“If your piece ties together bad guys abusing platforms, algorithms and the Manifestbro into one grand theory of SV, then you might be biased,” Stamos wrote. “If your piece assumes that a problem hasn’t been addressed because everybody at these companies is a nerd, you are incorrect.”

“If you call for less speech by the people you dislike but also complain when the people you like are censored, be careful,” he added. “... If you call for some type of speech to be controlled, then think long and hard of how those rules/systems can be abused both here and abroad.”

So that, apparently, is the view from the inside—that amid the worsening scandal over its sales of targeted Facebook ad buys to organizations linked to the Russian government before the 2016 elections, some senior staff believe the press are taking low blows over its careful attempts to walk the tightrope between a social media company and a content provider.

As TechCrunch noted, one problem with this argument is that Facebook employees are reluctant to speak to the media, because the social media giant “will fire employees that talk to the press without authorization.”

But the meat of Stamos’ argument underplays the reality that Facebook has become so huge and so powerful that management struggles to define exactly what it is and what it intends to accomplish—and that while the company faces potential criticism if it overreaches in combating misinformation and abuse on the platform, its current problems very much do relate to its preference for the inverse, hands-off solutions which often boil down to relatively small tweaks.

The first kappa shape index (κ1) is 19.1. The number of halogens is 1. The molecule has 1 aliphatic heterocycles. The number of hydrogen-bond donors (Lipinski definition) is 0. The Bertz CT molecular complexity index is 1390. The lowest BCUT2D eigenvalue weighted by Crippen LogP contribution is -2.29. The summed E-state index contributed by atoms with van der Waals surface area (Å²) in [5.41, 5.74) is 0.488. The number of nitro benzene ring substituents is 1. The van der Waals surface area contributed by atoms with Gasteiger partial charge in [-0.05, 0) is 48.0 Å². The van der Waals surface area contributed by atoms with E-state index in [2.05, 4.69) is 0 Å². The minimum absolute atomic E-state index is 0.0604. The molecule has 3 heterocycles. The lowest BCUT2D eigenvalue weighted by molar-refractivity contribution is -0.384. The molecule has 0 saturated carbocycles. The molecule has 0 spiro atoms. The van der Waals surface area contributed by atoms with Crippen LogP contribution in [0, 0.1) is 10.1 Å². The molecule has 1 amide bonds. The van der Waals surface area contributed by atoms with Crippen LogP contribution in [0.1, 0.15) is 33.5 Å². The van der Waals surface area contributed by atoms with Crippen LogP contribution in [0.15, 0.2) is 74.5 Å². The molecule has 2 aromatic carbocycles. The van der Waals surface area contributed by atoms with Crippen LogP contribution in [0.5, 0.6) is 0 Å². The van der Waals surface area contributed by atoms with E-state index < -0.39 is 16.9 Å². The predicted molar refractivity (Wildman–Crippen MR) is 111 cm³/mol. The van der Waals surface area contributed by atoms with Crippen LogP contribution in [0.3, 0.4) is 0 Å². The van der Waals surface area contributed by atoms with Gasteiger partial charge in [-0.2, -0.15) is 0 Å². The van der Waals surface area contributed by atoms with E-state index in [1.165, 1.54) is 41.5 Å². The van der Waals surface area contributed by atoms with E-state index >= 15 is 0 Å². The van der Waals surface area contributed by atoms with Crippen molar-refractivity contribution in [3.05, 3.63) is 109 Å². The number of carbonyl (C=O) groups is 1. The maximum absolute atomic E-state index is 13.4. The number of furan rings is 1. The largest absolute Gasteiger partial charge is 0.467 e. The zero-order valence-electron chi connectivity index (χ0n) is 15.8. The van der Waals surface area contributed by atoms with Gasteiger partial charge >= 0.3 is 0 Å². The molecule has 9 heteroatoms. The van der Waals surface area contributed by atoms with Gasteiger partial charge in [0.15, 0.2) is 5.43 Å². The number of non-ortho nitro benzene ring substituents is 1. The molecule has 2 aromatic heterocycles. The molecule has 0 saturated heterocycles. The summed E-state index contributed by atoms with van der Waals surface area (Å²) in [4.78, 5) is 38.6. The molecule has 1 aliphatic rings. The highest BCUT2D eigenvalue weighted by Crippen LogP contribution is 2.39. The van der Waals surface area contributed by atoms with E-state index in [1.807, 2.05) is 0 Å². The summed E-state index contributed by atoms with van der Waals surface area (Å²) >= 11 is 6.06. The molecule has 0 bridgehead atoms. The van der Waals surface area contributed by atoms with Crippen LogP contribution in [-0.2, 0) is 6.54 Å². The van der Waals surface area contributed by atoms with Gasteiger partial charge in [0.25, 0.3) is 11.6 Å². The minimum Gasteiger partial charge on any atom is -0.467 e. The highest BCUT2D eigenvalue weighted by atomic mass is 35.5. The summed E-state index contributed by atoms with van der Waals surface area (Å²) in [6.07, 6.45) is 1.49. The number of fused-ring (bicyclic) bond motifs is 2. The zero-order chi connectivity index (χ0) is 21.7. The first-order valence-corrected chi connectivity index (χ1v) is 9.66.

Everyone gets the moral hazard of Facebook-as-censor, has for years, and it’s getting a little tiring hearing that repeatedly brought up as an excuse when the needle is currently very far in the other direction.

Yet it’s hard to take issue with Stamos’ explanation of the difficulties of designing an algorithm that tries to take all of the potential issues into account when making a decision about what content to prioritize—bringing this back to the original point, human editors. It’s not a cop-out to bring in humans to help supervise Facebook ad sales or manually filter content; some of the company’s woes come from replacing human editors with supposedly less biased algorithms, as it did in 2016, when it fired its entire news team at the same time its “fake” news issue was exploding.

Let’s meet in the middle here: Put real effort into anticipating and countering problems with solutions that aren’t just clever technical workarounds, and perhaps that will make a small dent in Facebook’s growing reputation as an aloof overseer of our digital lives.